In real life, I sometimes judge high school debates. After five rounds of judging “Lincoln-Douglas” competition, my mind is usually mush and I lose all confidence in my ability to determine the winner unless the debate is a rout.
This presidential/vice presidential debate season, it took only three rounds for this to happen. Tonight’s debate was not a rout, and I have little confidence that I can determine the winner.
On the whole I thought that Kerry did somewhat better than Bush on the ordinary domestic policy issues. He was almost always on the attack and was better able to back up his arguments with (often misleading) data. On the other hand, Bush did better than Kerry on the “social” or “values” issues. As usual, Kerry seemed much less comfortable than Bush in this area, probably with good reason. Moreover, Bush had a significantly better closing statement. He was able to articulate something approaching a vision, while Kerry was on the defensive, trying to reassure voters that he would defend the country and not give foreign powers a veto over our use of force. This isn’t a good place to be three weeks before the election. On balance, then, I think the debate was probably a draw on substance. If I had to pick a winner, in pure debate terms, it would be Kerry, since most of the debate was dedicated to discussing non-social issues.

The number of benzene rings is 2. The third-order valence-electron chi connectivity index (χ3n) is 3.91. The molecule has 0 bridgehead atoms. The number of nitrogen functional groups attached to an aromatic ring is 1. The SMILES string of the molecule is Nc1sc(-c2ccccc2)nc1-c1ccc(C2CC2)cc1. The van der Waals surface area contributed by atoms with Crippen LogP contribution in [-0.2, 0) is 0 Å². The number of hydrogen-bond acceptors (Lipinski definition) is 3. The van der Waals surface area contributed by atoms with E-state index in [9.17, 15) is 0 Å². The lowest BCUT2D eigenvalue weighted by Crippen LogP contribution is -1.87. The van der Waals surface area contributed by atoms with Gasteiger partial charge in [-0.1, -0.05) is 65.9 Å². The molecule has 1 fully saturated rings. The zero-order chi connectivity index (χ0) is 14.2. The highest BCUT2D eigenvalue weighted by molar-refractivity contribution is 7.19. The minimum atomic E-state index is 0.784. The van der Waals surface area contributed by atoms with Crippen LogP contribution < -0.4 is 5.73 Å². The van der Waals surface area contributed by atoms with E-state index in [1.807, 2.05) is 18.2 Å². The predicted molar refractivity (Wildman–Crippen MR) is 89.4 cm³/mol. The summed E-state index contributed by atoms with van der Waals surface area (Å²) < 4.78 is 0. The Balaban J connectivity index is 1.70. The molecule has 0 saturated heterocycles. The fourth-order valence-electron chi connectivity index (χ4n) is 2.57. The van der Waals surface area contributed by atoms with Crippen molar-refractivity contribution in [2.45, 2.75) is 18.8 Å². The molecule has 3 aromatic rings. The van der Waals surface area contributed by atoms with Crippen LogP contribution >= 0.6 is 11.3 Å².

If one analyzes the debate in the context of election politics, however, one can argue that Bush won. He probably came off as more human and likeable. He looked fresher than Kerry. And he certainly came across as more optimistic and forward-thinking. Unless a majority of Americans are pessimistic this year, Bush may have won the debate that matters.
But did this debate matter? I didn’t see any moments that are likely to make the debate stand out for voters. I became a little concerned about how Bush’s statements about social security will play in Florida, particularly because he never really addressed the argument that, with younger workers not paying as much into the system, there will be a short-fall for retirees. Other than that, I don’t think Bush said anything that might hurt him. Kerry committed no gaffes either, but I question whether he really sold himself as an effective leader — as a commander-in-chief rather than a complainer-in-chief. Again, the American people will have to be more dissatisfied with the current state of affairs than I think they are for Kerry to have made any in-roads through this debate.
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